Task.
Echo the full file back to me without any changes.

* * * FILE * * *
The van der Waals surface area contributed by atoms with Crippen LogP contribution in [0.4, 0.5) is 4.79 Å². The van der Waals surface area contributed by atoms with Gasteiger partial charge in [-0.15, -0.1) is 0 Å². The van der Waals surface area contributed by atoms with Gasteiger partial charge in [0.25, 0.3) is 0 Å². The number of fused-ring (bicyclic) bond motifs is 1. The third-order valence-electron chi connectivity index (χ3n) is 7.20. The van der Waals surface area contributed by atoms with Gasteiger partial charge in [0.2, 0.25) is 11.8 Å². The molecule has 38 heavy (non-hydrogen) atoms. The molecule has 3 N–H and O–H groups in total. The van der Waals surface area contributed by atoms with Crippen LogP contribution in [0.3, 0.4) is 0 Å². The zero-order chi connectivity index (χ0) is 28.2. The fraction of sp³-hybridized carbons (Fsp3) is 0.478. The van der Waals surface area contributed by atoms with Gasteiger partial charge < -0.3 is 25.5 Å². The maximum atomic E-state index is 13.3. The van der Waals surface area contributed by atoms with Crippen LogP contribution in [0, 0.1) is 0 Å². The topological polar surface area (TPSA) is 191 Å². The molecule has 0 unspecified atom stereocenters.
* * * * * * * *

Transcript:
The van der Waals surface area contributed by atoms with Crippen LogP contribution in [0.4, 0.5) is 4.79 Å². The van der Waals surface area contributed by atoms with Gasteiger partial charge in [-0.15, -0.1) is 0 Å². The van der Waals surface area contributed by atoms with Gasteiger partial charge in [0.25, 0.3) is 0 Å². The number of fused-ring (bicyclic) bond motifs is 1. The third-order valence-electron chi connectivity index (χ3n) is 7.20. The van der Waals surface area contributed by atoms with Gasteiger partial charge in [0.2, 0.25) is 11.8 Å². The molecule has 38 heavy (non-hydrogen) atoms. The molecule has 3 N–H and O–H groups in total. The van der Waals surface area contributed by atoms with Crippen LogP contribution in [0.3, 0.4) is 0 Å². The zero-order chi connectivity index (χ0) is 28.2. The fraction of sp³-hybridized carbons (Fsp3) is 0.478. The van der Waals surface area contributed by atoms with Gasteiger partial charge < -0.3 is 25.5 Å². The maximum atomic E-state index is 13.3. The van der Waals surface area contributed by atoms with Crippen LogP contribution in [0, 0.1) is 0 Å². The topological polar surface area (TPSA) is 191 Å². The molecule has 0 unspecified atom stereocenters.